PBW: How did you find an agent and publisher?
GG: Like many things in life, often it’s not what you know, but who you know that really counts. I was coaching a TV presenter at the time and she’d just had her first book published. She kindly introduced me to her literary agent who signed me straight away. My agent then pitched to the publisher and we had a signed contract within two months.
PBW: Who reads you work in progress?
GG: To be honest, I’m much better at editing than I am at writing. Once I’ve written a huge chunk of copy, I usually head off to Starbucks with a red pen and put my “editor’s hat” on, shaping it and tightening it up. I really love this part of the creative process. It’s like being an archeologist dusting off the top soil to reveal the ancient gems below.
PBW: Who made a difference in the book’s quality?
GG: What really made the difference to “Gulp!” were the real life stories from people who had faced their fears and made major breakthroughs in their life. They were really personal and moving. When you read them you can’t help but feel inspired. Plus I was fortunate enough to interview some amazing specialist experts who willingly shared their thoughts and insights with me. These have added real substance, and compliment my more pragmatic and coaching approach.
PBW: How long did it take you to complete the first draft?
GG: I only had about five months to write “Gulp!” from the date I signed the contract. For the first two months I suffered from “writer’s procrastination” and did everything BUT write the book. It was only when I realized that I had three months to write 60,000 words, that thee panic set in and I pretty much dedicated the whole three months to writing, editing and finishing my manuscript. Luckily I made the deadline.
PBW: How long did it take from start to publication?
GG: It took about 14 months to go from pitch to publication. The longest part is waiting to get a contract. But once you have that, time seems to fly alarmingly quickly. In saying that though, the publishing process definitely requires patience – and lots of it.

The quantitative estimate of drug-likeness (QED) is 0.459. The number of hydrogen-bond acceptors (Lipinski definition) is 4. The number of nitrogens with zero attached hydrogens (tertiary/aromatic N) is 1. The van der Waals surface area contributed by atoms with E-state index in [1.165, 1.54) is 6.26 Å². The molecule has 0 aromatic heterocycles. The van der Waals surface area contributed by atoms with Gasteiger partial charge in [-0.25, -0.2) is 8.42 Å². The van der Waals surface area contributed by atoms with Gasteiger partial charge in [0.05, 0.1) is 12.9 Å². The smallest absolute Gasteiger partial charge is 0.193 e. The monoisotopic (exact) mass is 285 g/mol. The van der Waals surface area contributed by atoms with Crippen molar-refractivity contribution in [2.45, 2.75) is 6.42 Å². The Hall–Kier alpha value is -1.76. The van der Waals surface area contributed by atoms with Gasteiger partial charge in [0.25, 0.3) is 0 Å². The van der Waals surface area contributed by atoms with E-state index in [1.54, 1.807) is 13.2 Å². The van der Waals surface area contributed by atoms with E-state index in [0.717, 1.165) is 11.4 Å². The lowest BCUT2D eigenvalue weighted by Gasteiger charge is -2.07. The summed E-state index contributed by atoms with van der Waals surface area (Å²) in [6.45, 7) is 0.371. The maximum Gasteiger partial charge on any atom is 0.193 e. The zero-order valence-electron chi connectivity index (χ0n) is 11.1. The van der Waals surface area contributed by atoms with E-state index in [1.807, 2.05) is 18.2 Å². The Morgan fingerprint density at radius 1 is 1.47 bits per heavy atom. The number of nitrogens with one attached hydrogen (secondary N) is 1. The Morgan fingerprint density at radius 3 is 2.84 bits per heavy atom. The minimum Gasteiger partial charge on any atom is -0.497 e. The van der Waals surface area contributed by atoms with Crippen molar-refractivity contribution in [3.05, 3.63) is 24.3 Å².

PBW: Do you have any advice for new authors?
GG: Oh I have plenty of advice for new authors! My first piece of advice is to never give up. I know it sounds clichéd, but you never know when your luck will turn. You just need to keep chipping away at it, doing a bit each day and honing your art.
My second piece of advice comes from Day 6 of “Gulp!” which is to “focus and flow.” Writing a book is about 20% inspiration and 80% discipline. The only way to write a book is to sit down and write it. So be very focused about what you’re doing. Set deadlines and proposal submission targets. Develop the writing disciplines of a published author. And then flow with it and watch what happens.
And my third piece of advice is to stay inspired. Writing is a creative process and your best ideas will “come out of the blue.” So do things that spark your imagination, like watching a movie, or going for a walk in the countryside or taking a painting class. Just one spark could change your manuscript forever.
If you need a little inspirational lift right now, here’s the official book trailer for “Gulp!” (so just turn the speakers on, sit back and enjoy!)
Thank you, Gabriella for stopping by Paperback Writer on your virtual book tour. I wish you continued success through the rest of you tour.
Thanks for inviting me to visit your blog and good luck!
GULP! VIRTUAL BOOK TOUR ’08 will officially begin on April 1, 2008 and continue all month. If you would like to follow Gabriella’s tour, visit http://www.virtualbooktours.wordpress.com/ in April. Leave a comment on her blog stops and become eligible to win a free copy at the end of her tour! One lucky winner will be announced on this blog on April 30!